S. 887 (111th): H-1B and L-1 Visa Reform Act of 2009

Introduced:
Apr 23, 2009 (111th Congress, 2009–2010)
Status:
Died (Referred to Committee)
Sponsor
Richard Durbin
Senior Senator from Illinois
Party
Democrat
Text
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Last Updated
Apr 23, 2009
Length
37 pages
Related Bills
H.R. 5397 (Related)
H-1B and L-1 Visa Reform Act of 2010

Referred to Committee
Last Action: May 25, 2010

 
Status

This bill was introduced on April 23, 2009, in a previous session of Congress, but was not enacted.

Progress
Introduced Apr 23, 2009
Referred to Committee Apr 23, 2009
 
Full Title

A bill to amend the Immigration and Nationality Act to reform and reduce fraud and abuse in certain visa programs for aliens working temporarily in the United States and for other purposes.

Summary

No summaries available.

Cosponsors
2 cosponsors (1I, 1R) (show)
Committees

Senate Judiciary

The committee chair determines whether a bill will move past the committee stage.

 
Primary Source

THOMAS.gov (The Library of Congress)

GovTrack gets most information from THOMAS, which is updated generally one day after events occur. Activity since the last update may not be reflected here. Data comes via the congress project.

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Citation

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Notes

S. stands for Senate bill.

A bill must be passed by both the House and Senate in identical form and then be signed by the president to become law.

The bill’s title was written by its sponsor.

GovTrack’s Bill Summary

We don’t have a summary available yet.

Library of Congress Summary

The summary below was written by the Congressional Research Service, which is a nonpartisan division of the Library of Congress.


4/23/2009--Introduced.
H-1B and L-1 Visa Reform Act of 2009 - Amends the the Immigration and Nationality Act to revise employer and government provisions regarding H-1B (specialty occupation) and L-1 (intracompany transfer) nonimmigrant aliens.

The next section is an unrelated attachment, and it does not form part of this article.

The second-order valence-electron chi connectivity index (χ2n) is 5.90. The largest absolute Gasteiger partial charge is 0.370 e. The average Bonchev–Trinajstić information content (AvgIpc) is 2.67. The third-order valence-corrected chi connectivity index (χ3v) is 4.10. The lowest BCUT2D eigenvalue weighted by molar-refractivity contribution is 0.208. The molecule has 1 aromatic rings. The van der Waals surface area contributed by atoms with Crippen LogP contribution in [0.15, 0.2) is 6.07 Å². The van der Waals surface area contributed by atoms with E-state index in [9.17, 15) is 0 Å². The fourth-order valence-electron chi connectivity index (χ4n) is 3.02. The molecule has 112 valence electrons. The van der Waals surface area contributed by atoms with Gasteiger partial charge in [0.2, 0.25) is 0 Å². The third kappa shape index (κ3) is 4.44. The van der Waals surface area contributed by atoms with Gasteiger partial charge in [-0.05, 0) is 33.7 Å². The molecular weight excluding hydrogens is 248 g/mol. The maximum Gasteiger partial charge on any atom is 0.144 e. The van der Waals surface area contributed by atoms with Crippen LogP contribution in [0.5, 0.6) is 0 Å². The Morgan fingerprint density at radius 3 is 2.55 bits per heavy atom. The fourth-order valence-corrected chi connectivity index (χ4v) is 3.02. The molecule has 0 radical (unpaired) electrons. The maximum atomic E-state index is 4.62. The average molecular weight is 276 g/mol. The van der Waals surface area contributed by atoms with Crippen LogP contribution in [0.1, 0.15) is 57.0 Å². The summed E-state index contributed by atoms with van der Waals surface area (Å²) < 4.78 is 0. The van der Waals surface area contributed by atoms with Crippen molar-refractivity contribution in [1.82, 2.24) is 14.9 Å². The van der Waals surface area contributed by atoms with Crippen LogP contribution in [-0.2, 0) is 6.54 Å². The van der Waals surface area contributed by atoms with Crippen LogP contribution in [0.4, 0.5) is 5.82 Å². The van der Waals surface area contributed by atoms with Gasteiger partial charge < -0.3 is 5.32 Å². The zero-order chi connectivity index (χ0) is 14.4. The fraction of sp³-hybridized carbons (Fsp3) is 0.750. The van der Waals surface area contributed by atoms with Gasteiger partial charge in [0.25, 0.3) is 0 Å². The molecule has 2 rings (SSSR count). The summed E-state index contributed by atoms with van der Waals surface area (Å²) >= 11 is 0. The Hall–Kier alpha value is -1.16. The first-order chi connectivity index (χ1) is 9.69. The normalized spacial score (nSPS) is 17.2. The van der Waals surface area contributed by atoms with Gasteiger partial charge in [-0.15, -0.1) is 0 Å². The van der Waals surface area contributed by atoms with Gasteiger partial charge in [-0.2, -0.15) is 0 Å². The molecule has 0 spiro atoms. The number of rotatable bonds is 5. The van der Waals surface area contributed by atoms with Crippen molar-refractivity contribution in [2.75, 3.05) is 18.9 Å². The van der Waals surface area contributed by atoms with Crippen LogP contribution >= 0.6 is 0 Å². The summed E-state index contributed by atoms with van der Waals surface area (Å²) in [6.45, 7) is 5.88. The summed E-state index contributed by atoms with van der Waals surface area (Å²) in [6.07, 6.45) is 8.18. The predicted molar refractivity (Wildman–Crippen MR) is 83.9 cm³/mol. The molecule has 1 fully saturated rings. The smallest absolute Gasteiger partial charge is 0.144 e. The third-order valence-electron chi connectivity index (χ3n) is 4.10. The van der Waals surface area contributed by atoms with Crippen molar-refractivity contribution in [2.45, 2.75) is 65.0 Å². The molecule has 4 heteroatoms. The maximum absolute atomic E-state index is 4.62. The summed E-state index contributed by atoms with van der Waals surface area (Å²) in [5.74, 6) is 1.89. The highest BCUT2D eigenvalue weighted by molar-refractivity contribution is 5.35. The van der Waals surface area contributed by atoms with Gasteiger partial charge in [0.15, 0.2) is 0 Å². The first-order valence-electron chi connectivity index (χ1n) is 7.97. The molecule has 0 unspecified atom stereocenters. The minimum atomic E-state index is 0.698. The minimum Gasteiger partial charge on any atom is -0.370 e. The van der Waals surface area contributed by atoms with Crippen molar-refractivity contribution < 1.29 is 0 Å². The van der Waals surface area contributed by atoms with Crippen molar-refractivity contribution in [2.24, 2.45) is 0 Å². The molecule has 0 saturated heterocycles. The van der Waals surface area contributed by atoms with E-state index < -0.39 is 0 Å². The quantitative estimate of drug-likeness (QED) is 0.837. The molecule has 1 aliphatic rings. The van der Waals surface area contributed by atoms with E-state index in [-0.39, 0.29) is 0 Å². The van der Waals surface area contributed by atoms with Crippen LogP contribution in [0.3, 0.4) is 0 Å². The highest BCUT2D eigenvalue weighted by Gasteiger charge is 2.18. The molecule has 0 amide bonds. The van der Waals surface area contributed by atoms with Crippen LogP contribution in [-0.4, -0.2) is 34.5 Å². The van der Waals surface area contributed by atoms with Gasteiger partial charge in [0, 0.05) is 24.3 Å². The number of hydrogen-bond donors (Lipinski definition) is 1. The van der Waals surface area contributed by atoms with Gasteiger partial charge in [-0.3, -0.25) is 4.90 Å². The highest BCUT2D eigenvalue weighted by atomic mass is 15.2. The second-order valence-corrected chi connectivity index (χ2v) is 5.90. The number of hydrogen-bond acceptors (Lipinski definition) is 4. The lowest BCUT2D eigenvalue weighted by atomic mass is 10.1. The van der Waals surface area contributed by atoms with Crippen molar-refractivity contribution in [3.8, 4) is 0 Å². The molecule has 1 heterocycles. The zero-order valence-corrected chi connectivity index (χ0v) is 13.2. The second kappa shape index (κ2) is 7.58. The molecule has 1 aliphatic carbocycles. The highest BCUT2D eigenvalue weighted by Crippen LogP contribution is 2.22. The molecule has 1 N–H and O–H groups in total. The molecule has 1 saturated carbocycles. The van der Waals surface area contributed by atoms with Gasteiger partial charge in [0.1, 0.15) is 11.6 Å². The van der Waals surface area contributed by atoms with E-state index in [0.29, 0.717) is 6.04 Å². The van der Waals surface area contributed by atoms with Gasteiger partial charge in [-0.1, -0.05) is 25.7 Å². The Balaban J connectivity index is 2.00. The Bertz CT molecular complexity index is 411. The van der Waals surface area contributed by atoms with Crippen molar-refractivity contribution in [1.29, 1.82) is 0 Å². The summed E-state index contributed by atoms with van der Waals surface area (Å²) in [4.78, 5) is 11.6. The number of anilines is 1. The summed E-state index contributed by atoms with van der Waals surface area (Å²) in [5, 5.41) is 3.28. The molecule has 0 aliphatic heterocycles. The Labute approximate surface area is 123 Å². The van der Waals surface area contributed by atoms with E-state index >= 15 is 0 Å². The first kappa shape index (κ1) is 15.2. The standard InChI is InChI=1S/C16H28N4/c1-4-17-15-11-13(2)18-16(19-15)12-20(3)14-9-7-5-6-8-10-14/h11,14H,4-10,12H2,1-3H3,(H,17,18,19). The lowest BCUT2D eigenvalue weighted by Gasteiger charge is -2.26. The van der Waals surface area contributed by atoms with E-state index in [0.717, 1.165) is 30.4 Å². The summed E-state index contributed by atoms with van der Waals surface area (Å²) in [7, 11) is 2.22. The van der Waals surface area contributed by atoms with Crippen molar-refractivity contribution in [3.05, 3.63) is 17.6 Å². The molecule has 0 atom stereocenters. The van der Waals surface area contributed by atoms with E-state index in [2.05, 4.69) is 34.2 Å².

Amends H-1B employer application requirements to:
(1) revise wage determination requirements;
(2) require Internet posting and description of employment positions;
(3) lengthen U.S. worker displacement protection:
(4) apply certain requirements to all H-1B employers rather than only to H-1B dependent employers;
(5) prohibit employer advertising that makes a position available only to, or gives priority to, H-1B nonimmigrants; and
(6) limit the number of H-1B and L-1 employees that an employer of 50 or more workers in the United States may hire.
Revises application review provisions. Authorizes the Department of Labor (DOL) to: (1) investigate applications for fraud; and (2) conduct H-1B compliance audits.
Directs DOL to conduct annual audits of companies with large numbers of H-1B workers.
Authorizes DOL to initiate H-1B employer application investigations.
Increases employer penalties.
Revises provisions regarding initiation of employer violation investigations by DOL.
Provides for information sharing between DOL and United States Citizenship and Immigration Services regarding employer noncompliance.
Authorizes DOL to hire 200 additional employees to administer H-1B programs.
Prohibits, with a specified waiver by the Secretary of Homeland Security (DHS), an employer from hiring an L-1 nonimmigrant for more than one year who will: (1) serve in a capacity involving specialized knowledge; and (2) be stationed primarily at the worksite of an employer other than the petitioning employer.
Specifies L-1: (1) employer petition requirements for employment at a new office; (2) wage rates and working conditions; and (3) employer penalties.
Authorizes the Secretary to initiate an L-1 employer investigation.
Requires a report to Congress regarding the L-1 blanket petition process.

House Republican Conference Summary

The summary below was written by the House Republican Conference, which is the caucus of Republicans in the House of Representatives.


No summary available.

House Democratic Caucus Summary

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So, yes, we display the House Republican Conference’s summaries when available even if we do not have a Democratic summary available. That’s because we feel it is better to give you as much information as possible, even if we cannot provide every viewpoint.

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